Dealing with children on the autism/aspbergers spectrum

1. Pay very careful to your child, learning about the child from the child.


Your child is their own best expert.  Often these children are highly sensitive knowing exactly what is bothering them, assuming of course that they have the ability to speak of their ideas in a coherent way. Effective parenting involves the patience to listen to what your child is experiencing even when they cannot speak about it  themselves.

2.  When does the child do well and when does the child not do well.

 

Victor and Joseph have distinct strengths and weaknesses.Sometimes, it is puzzling. Why exactly can Victor build computers from scratch and fix the dishwasher when he has trouble remembering the steps necessary to wash clothes. Why is it that Victor cannot clean his room?

 

Why can Joseph speak in the most articulate way possible yet have a massive difficulty getting ideas out of his own head.

 

3.  Is she/he better with silence and/or low background noise?

 

Joseph cannot stand  any type of background noise.  Even the smallest sound is disruptive to him. When I speak to him I speak in the softest and kindness voice possible.  He has a diagnosis of asbegers so it seems that this kindness has helped him move from a harsh way of speaking to one of gentleness and kindness.

 

4.  Does your child respond better to a few words?

Does your child have difficult processing a lot of words? Both Joseph and Victor have difficulty processing a lot of words.  Probably, one and maximum two sentences should be spoken as in their case that is the maximum wordage that they can understand.

 

5. Is your child better at listening? Does your child misunderstand things?

Too many sentences will result in misunderstanding as they children cannot process a lot of information at one time.

 

6.  Is your child better expressing him or herself in pictures or music?

Talents can emerge.  Joseph is a wonderful singer. He has perfect, time, tone and pitch but has not taken the time to become

a musician where he has learned to read music.

 

7. What makes your child happy?  Does she/he like cats or other animals?

 

Today was a very special day because today Victor and Joseph seemed like the best children ever. Both of these kids who are now 22 and 19 are on the spectrum.  What made things so special today is that I received a call from both of them with their concern about our new puppy, yelping because it had tried to climb stairs and had taken a small fall down one step. The two of them were sitting with puppy, comforting it by gently holding it and giving it puppy food.  They were also concerned that the puppy’s mom did not produce enough milk for the baby.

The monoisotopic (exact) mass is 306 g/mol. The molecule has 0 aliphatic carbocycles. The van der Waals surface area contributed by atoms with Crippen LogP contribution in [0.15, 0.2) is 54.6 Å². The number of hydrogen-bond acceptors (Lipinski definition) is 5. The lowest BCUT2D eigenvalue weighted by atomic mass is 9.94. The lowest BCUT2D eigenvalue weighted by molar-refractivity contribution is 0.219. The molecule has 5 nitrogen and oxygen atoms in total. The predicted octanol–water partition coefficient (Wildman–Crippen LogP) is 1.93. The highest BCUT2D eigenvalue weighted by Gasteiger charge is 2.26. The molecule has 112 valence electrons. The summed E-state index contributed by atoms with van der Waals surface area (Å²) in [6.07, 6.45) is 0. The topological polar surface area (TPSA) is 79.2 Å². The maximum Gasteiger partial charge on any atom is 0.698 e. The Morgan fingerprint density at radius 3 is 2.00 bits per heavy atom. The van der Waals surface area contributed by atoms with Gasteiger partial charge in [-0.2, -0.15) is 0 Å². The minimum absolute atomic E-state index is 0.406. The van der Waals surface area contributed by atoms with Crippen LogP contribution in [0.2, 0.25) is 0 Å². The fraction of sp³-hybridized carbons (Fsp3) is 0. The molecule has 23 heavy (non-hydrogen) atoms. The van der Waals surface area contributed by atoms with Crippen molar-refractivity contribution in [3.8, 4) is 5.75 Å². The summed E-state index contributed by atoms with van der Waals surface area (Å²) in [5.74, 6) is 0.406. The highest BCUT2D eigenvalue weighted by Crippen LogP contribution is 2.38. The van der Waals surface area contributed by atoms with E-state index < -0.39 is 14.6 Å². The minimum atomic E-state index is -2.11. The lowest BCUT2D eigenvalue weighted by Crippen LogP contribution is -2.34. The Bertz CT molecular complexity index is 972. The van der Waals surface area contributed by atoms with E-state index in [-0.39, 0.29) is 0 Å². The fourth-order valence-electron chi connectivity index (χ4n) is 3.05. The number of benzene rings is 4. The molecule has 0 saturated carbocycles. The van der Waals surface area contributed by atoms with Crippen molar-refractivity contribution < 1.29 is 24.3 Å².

As I listened to these two “handicapped kids” supposedly I was striken with what really marvellous, kind  and wonderful people that they two kids had grown up to be. I thought for a second about growing old.  It seemed like old age spent with these kids was gift that I hadn’t considered in quite this way before.

 

 

8. What circumstances causes your child to disappear into their own thought processes away from the real-world.

 

Sometimes, autistic kids disappear into their own world just because their own world  is comfortable. The trick is to bring them out of their own world so that they can come to appreciate  to appreciate the real world more than the autistic world. It is no easy task to autistic people out of their fantasy world but once you learn how with that specific child, it is important to remember what was effective. Eventually, the child can be taught to bring themselves out.

 

I am just talking about Victor and Joseph.  I have no idea if the same things that work on them would be successful with other children.

 

9.  What does it take to move the child out of his or her fantasy world into the real world?

 

In my experience, these kids move into the real world when the real world is more enticing than the fantasy world. They have to learn to move out of their fantasy world. They need to feel safe enough to move into the real world.

 

10.  What types of food does your child need and when or what time of day your child most need food? Do omegas make a difference?

 

The omegas can make your child feel better in my experience and so can small, frequent meals. In my experience, the children need to experience different kinds of foods.

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